The July meeting of the Murray Bridge Garden and Floral Art Club was its annual general meeting which was followed with a presentation by Greg Ruckett of the Lillium and Bulb Society of South Australia.
Reflecting on the past year club secretary Dawn Hoffman said each month members presented an outstanding display of garden and home produce with many contributing to the monthly raffle table.
“Thanks to our first-rate committee, the untiring leadership of president Robert Butcher and to treasurer Chris Butcher who has done a superb job managing the club’s finances,” she said.
In concluding her report, Mrs Hoffman thanked her husband Barry Hoffman for all his support.
There was the election of officer bearers for 2018-2019 – president Robert Butcher, vice-president Barry Hoffman, junior vice-president Betty Galbraith, secretary Dawn Hoffman, treasurer Chris Butcher, committee – Malcolm McDougall, Bev Clasohm, Ken Wells, Betty Rule, Ute Wegener, publicity officer Mr Peter Crowley and patrons Dr Brenton Klemm and Philip Christian.
Following the election president Butcher announced the club’s sectional winners for 2017-2018.
Winners were: Floral Arrangement: D Woidt; Fruit: B Rule; Large Garden Cut: P Christian; Small Garden Cut: R&C Butcher; Rose Cut: R&C Butcher; Miniature Rose Single bloom: B Rule; F. Vegetables: M McDougall; Homemade produce: B Rule; Pots/Containers/Hanging Baskets: R&C Butcher; Craft: B&D Hoffman; J1. B&D Hoffman; J2. R&C Butcher; J3. R&C Butcher.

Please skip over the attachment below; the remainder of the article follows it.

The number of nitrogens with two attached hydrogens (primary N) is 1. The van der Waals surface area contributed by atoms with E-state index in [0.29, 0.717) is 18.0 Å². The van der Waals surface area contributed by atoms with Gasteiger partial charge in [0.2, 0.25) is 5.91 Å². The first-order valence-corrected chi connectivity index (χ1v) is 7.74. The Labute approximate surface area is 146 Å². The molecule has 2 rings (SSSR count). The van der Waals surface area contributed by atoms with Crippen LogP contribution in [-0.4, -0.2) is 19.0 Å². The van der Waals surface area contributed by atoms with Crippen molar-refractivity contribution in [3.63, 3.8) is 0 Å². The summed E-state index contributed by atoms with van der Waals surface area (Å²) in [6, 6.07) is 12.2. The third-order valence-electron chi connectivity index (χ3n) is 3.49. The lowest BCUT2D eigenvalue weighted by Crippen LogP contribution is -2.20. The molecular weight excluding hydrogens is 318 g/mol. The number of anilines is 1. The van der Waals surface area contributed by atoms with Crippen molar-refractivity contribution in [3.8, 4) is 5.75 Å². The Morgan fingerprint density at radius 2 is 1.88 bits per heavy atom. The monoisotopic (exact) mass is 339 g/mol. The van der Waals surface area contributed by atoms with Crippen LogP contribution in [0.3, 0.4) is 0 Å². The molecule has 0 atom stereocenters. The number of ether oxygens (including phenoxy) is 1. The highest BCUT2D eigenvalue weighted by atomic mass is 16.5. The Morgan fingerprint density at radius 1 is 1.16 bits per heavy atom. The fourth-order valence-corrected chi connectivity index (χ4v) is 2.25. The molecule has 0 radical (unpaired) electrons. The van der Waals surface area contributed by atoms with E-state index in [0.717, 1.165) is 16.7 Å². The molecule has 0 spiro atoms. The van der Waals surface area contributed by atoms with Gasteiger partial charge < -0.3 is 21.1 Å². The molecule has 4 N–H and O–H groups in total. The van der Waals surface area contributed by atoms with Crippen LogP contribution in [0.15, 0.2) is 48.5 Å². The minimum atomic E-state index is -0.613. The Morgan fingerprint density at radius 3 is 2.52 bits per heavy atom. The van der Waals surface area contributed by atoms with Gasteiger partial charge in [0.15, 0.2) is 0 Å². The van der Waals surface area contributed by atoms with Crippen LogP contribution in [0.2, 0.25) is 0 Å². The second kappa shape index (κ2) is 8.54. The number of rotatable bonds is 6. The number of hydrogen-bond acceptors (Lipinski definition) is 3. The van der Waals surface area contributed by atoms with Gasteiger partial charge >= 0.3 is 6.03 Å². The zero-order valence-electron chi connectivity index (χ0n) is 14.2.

The overall aggregate champion was awarded to B Rule.
It was then time for Greg Ruckett to address the meeting on the growing of lillium and other rare bulbs.
Mr Ruckett is president of the Lillium and Bulb Society of South Australia and a member of many other plant societies. He is also the holder of provisionally registered collection of a number of plant genera, including lachenalia, with a Garden Plant Collection Association of Australia.
“For the many decades I have grown bulbs, I’ve had a particular obsession with lachenalias, flowering bulbs from South Africa,” Mr Ruckett said.
“In Australia, we grow four main types of liliums – these are the Asiatic, the Longiflorum, the Longiflorum Asiatic and the Orientals.
“Asiatics, though beautiful on the eye, have a distinct disadvantage in that they have no perfume. However, this group has multiple flowers on each stem and the colours are rich and varied.
“The Longiflorum or trumpet type lily is commonly known as Christmas lilies, as this is their main flowering season. They make excellent cut flowers and have a lovely perfume.
“The Longiflorum Asiatics are a hybrid of the Longiflorum and Asiatic types. They have a strong perfume which make for a wonderful cut flower.”
“Last are the Orientals. This variety often have very dramatic, wavy petals, with a nice perfume. They are also very popular as cut flowers.”
July competition results -
Floral Arrangement 1st R MacCulloch; Fruit: 1st R&C Butcher; Large Garden Cut: 1st, 2nd R&C Butcher, 3rd D Griffiths; Small Garden Cut: 1st M McDougall, 2nd R&C Butcher, 3rd R MacCulloch; Rose Cut: Equal 1st D Griffiths, D Bolt, 2nd D Bolt; Miniature Rose: 1st R & C Butcher, 2nd R&C Butcher; Vegetables: 1st B Pascoe; Home Produce: 1st B&D Hoffman, Pots/Containers/Hanging Basket: 1st, 2nd, 3rd R&C Butcher Craft: 1st B&D Hoffman; Eggs: 1st B&D Hoffman; Overall champion: R&C Butcher
If you are interested in attending a meeting they are held on the first Wednesday of the month at the Seventh Day Adventist Church hall in Murray Bridge starting at 7.30pm and finishing by 10pm, contact Chris Butcher 8532 3580 or 0419 856 414.
You can also find us at https://www.murraybridgegardenandfloralartclub.com.au or on Facebook https://www.facebook.com/murraybridgegardenclub/